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The value of life and the rise in health spending

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  • Robert E. Hall
  • Charles I. Jones

Abstract

Health care extends life. Over the past half century, Americans spent a rising share of total economic resources on health and enjoyed substantially longer lives as a result. Debate on health policy often focuses on limiting the growth of health spending. We investigate an issue central to this debate: Is the growth of health spending the rational response to changing economic conditions - notably the growth of income per person? We develop a model based on standard economic assumptions and argue that this is indeed the case. Standard preferences - of the kind used widely in economics to study consumption, asset pricing, and labor supply - imply that health spending is a superior good with an income elasticity well above one. As people get richer and consumption rises, the marginal utility of consumption falls rapidly. Spending on health to extend life allows individuals to purchase additional periods of utility. The marginal utility of life extension does not decline. As a result, the optimal composition of total spending shifts toward health, and the health share grows along with income. This effect exists despite sharp diminishing returns in the technology of life extension. In projections based on the quantitative analysis of our model, the optimal health share of spending seems likely to exceed 30 percent by the middle of the century.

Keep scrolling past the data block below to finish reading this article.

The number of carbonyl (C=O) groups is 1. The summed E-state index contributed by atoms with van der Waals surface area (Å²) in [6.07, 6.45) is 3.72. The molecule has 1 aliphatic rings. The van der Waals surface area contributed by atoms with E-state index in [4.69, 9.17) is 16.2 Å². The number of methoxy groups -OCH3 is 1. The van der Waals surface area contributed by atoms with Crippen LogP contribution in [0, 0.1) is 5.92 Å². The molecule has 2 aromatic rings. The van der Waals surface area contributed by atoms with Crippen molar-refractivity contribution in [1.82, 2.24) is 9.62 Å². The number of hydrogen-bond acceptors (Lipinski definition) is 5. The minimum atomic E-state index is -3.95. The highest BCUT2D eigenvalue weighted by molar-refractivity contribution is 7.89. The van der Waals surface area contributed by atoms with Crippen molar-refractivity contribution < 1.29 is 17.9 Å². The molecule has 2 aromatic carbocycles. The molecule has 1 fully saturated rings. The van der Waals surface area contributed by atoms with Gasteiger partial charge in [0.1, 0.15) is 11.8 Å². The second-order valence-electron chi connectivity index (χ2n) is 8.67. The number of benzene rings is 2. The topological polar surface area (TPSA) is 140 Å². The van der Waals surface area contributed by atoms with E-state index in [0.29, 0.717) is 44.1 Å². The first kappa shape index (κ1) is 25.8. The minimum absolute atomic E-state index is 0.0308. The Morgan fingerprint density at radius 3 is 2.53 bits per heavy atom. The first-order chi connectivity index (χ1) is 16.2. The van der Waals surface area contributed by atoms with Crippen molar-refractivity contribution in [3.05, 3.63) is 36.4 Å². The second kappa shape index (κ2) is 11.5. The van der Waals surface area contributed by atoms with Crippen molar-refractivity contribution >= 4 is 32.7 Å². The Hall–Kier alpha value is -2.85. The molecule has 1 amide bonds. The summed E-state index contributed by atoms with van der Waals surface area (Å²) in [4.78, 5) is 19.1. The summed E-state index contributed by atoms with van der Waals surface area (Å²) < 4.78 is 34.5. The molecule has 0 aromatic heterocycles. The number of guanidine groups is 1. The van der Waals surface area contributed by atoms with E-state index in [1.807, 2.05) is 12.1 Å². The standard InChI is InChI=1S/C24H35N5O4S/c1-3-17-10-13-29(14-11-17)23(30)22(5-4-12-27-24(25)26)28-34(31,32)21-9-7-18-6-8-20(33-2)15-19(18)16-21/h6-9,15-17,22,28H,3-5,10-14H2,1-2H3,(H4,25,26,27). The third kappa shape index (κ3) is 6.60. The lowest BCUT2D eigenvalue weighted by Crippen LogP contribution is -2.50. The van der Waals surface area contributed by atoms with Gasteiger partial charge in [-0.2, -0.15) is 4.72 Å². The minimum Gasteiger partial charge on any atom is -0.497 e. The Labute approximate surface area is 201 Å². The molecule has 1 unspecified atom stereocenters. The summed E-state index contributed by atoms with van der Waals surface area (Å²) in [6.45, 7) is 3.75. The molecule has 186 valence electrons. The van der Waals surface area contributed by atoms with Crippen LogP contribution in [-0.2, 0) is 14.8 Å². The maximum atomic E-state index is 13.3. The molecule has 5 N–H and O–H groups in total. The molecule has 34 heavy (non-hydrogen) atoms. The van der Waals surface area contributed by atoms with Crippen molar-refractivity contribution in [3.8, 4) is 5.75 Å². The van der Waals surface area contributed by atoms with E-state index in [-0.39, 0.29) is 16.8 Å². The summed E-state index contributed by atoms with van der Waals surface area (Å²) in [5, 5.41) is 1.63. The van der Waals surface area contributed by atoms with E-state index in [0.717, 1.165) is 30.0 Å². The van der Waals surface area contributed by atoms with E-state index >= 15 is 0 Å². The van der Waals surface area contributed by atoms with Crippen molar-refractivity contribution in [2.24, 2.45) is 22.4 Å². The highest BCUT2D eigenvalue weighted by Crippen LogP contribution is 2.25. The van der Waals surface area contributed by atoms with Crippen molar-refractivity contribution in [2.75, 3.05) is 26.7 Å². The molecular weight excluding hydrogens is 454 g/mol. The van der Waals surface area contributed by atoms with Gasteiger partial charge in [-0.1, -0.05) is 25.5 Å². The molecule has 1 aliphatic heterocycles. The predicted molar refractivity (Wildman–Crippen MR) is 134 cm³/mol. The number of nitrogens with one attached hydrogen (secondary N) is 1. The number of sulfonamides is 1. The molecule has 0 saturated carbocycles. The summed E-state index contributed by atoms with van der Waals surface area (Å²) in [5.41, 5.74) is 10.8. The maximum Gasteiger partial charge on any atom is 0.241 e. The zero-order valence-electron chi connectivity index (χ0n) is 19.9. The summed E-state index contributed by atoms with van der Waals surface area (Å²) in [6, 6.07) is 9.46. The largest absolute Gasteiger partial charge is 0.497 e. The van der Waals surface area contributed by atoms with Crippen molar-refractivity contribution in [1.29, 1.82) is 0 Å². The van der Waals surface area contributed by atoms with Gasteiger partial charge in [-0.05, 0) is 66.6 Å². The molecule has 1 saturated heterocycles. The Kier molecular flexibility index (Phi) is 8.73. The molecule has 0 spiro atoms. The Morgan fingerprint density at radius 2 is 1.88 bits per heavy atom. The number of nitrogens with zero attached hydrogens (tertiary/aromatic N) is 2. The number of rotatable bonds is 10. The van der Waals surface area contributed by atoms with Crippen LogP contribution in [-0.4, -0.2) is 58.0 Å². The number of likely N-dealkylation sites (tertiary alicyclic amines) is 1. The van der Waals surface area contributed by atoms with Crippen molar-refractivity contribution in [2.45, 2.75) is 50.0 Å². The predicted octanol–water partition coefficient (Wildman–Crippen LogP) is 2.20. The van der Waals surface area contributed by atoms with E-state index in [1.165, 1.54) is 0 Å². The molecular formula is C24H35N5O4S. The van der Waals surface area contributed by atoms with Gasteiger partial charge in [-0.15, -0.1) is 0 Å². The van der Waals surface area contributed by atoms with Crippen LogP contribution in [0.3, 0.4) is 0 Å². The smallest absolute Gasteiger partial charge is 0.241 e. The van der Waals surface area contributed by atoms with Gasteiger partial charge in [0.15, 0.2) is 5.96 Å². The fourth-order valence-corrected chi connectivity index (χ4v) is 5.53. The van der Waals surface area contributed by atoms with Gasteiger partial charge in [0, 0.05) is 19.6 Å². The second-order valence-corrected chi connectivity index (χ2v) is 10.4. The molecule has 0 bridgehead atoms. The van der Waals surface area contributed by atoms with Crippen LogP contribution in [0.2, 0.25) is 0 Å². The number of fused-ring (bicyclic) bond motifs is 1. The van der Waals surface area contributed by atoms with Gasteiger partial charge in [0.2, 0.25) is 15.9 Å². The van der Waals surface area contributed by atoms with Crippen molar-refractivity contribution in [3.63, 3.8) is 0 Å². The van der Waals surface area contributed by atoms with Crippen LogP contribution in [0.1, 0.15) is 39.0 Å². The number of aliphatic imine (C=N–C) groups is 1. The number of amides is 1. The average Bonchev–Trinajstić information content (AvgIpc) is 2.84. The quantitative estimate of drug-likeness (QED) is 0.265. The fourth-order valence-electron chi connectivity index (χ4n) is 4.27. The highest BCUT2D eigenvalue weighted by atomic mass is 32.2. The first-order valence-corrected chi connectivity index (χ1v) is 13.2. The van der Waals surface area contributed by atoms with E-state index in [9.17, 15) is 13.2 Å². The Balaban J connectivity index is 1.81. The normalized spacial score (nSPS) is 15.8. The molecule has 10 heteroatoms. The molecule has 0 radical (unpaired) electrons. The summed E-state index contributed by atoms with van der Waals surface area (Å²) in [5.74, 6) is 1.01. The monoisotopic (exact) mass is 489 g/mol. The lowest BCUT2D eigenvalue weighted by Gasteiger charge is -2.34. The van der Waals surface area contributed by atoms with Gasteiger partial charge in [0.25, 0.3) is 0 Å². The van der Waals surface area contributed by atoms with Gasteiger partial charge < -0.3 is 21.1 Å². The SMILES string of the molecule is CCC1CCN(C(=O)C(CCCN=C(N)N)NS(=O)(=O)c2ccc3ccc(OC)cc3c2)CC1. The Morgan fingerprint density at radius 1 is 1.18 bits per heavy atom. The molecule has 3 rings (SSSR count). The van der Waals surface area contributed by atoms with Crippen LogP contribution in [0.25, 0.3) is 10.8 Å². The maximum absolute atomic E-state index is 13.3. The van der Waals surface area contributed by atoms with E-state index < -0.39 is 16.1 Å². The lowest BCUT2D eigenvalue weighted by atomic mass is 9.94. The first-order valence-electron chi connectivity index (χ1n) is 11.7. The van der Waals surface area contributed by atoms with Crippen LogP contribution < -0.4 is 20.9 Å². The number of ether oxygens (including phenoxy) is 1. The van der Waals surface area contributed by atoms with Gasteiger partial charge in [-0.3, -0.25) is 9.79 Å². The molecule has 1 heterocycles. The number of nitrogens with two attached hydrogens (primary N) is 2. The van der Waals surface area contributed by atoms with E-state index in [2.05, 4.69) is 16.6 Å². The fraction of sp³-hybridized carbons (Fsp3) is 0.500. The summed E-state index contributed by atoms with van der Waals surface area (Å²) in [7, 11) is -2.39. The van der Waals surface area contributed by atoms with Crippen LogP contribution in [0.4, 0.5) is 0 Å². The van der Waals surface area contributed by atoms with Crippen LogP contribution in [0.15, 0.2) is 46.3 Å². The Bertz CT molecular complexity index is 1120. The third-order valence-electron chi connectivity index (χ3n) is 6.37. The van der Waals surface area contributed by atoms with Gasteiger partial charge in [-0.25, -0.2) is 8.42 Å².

Suggested Citation

  • Robert E. Hall & Charles I. Jones, 2005. "The value of life and the rise in health spending," Proceedings, Federal Reserve Bank of San Francisco.
  • Handle: RePEc:fip:fedfpr:y:2005:x:23
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    References listed on IDEAS

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    More about this item

    JEL classification:

    • I1 - Health, Education, and Welfare - - Health
    • E1 - Macroeconomics and Monetary Economics - - General Aggregative Models

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